And equally, there will be some companies who operate on "Internet scale", Amazon, Facebook, etc., where they have insane custom needs, but again these are in the minority.

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I don't think a software company can survive today without relying on third party and/or open source software, and in order to remain competive they of course need to actively keep track of new technologies. There are often good reasons, however, to take at least a rather defensive view on it.

As an example, if you sell software and claim to provide 24/7 support and also are legally responsible for your software to operate correctly, then you need to have a very precise idea of what is going to happen if there is a problem with your software in, say, a factory where 1 hour of production downtime may cost several millions of dollars, and then a serious bug happens to be in that open source library you were using. Believe me, you will perform very thorough assessments of the software in question.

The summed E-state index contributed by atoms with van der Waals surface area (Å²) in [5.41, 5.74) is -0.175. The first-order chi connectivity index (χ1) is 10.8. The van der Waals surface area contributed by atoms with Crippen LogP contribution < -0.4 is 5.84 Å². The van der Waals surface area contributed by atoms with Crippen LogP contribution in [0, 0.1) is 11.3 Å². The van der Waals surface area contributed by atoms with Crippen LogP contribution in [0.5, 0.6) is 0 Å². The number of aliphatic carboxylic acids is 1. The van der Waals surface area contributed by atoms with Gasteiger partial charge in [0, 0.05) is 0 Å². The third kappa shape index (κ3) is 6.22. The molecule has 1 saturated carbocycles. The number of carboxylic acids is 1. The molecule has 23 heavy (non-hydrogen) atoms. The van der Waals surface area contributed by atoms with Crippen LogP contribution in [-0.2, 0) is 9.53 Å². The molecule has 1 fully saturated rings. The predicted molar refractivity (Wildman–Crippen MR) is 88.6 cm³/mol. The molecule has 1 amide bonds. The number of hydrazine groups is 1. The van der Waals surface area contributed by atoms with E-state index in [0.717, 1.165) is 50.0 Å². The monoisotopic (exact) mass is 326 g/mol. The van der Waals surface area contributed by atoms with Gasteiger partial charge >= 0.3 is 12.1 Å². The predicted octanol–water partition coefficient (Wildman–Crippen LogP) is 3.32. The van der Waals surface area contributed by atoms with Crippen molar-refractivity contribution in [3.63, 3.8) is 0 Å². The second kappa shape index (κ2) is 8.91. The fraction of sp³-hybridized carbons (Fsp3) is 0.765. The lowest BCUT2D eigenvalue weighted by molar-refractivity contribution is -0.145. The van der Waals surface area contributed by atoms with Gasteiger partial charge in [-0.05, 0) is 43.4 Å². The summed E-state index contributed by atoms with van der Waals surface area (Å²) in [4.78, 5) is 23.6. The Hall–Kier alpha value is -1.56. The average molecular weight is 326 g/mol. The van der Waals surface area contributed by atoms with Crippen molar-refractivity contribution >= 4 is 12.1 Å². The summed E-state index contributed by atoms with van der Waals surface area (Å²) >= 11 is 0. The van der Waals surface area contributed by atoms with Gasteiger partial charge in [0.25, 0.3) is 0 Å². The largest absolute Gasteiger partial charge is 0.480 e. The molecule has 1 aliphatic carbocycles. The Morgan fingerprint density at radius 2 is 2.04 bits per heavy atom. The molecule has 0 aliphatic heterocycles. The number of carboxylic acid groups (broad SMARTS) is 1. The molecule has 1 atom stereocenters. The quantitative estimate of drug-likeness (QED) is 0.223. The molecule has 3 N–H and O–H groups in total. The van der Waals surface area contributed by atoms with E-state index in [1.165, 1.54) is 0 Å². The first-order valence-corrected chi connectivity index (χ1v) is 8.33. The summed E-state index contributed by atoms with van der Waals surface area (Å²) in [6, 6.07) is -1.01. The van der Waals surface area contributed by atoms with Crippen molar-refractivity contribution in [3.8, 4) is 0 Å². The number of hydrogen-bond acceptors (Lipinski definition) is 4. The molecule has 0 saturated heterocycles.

From what you've written this scenario does not seem to be at the heart of the matter, though.

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If you are a technology based company of a certain size, than it would seem that you will be developing more and more of your own tech, for example: google develops alot if not most if not all of their software while open sourcing most of it in the pursuit to make it an industry standard.

For smaller companies, it would seem like an utter waste of time when they're trying to ship a specific product with it's own business logic, and in my experience I haven't seen that small-medium sized companies do so.

It becomes more intricate when you're talking about heavily-specialized code base, for example: encryption algorithms - some people have a basic understanding on how they work, but the intricate parts of actually implementing a solution would seem like shooting yourself in the foot unless you hire a cryptographer which specializes in such things.

Some companies do allow freedom to create your own open source projects, which seems more appropriate.

I would personally not go to a place with such culture.

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What you've got is a really good opportunity to go into the second interview and ask them some tough questions. I don't know what the company does so it's difficult to say why this seems a strange choice. You could use the comment by @Daniel Pryden with regards to Google's usage of third party libraries.